Children’s Television Reports documenting the educational and informational programing broadcast by TV stations to meet their obligation to program at least three hours a week of such programming for each program stream are due to be filed at the FCC by July 10. Also, TV stations must place into their public file documentation showing that they have met the advertising limits imposed on commercials during children’s programming.
Continue Reading July Regulatory Dates for Broadcasters – Quarterly Issues Programs and Children’s Television Reports, Comment Dates on Main Studio Rule Elimination and Modernization of Media Regulation, Incentive Auction CP Filing Deadline, Effective Date for Captioning Clips of Live and Near-Live Programming, and Window for FM Translators for AM Stations

As expected, at its monthly open meeting yesterday, the FCC started two proceedings of particular importance to broadcasters. The first looks at the abolition of the main studio rules. The second asks for comments on all of the other rules affecting broadcasters and other media companies to see which are ripe for appeal. For the most part, the proposals as adopted mirrored the draft orders released for public review back at the end of April, which we summarized here.

The proposal to review all media rules – referred to as the Modernization of Media Regulation – will look at all media-related FCC rules with the idea of eliminating or modifying those that no longer make sense in the modern media environment. Only the multiple ownership rules, already under review in separate proceedings (see our posts here, here and here) are excluded from this review. Comment dates for proposals to change specific rules are due by July 5, with replies due August 4. The two Republican commissioners supported this proposal. Commissioner Clyburn, the FCC’s lone Democrat, dissented from the adoption of the Public Notice launching the inquiry, not necessarily because she is opposed to review of existing rules, but because she felt that the notice presupposes that the public interest can only be achieved by abolishing rules that limit industry operations. She suggests that many FCC rules remain important – including EEO rules, Biennial Ownership Reports, and certain rules governing access to cable programming. The Republican commissioners, on the other hand, point to the efficiencies that can be gained by abolishing rules that no longer make sense, or which require filings that serve no particular purpose (see Commissioner O’Rielly’s statement here). No doubt, these differing perceptions of the rules will be reflected in comments filed by various parties in this proceeding.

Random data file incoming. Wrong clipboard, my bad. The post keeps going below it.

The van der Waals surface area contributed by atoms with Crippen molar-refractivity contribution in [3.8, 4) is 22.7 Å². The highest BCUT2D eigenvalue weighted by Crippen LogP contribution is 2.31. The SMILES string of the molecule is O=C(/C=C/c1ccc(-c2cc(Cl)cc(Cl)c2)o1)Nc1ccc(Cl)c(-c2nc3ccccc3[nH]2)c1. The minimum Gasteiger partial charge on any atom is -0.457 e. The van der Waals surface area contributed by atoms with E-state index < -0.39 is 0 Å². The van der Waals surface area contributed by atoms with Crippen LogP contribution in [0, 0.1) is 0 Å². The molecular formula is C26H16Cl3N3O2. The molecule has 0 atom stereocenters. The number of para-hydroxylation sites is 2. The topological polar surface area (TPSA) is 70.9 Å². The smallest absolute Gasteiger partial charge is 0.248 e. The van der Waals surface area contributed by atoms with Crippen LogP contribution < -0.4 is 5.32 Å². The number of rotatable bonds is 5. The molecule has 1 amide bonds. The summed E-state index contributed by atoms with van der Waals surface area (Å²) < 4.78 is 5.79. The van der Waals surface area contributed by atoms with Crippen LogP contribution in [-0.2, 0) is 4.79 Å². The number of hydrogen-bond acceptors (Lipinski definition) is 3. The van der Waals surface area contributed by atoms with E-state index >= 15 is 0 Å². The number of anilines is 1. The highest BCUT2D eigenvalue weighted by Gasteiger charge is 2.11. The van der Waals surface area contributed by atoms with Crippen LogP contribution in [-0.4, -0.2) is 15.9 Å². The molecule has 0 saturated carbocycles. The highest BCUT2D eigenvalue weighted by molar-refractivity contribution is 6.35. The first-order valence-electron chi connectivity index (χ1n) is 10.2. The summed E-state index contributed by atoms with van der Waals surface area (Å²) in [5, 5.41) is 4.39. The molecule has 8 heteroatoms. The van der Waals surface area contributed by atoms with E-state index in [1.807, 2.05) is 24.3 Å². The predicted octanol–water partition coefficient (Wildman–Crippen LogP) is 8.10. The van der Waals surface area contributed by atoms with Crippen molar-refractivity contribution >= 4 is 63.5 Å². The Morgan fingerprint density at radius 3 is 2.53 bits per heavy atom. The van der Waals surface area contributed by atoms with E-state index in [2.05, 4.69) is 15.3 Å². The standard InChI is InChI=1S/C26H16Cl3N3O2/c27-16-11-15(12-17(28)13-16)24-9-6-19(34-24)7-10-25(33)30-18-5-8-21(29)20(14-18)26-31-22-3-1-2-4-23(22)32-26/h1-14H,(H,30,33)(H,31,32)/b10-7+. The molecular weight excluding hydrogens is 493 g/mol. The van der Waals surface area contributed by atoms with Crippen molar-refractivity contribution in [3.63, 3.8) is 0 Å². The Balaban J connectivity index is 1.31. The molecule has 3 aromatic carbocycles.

Continue Reading FCC Officially Starts Proceedings to Abolish Main Studio Rule and Review All Other Broadcast Rules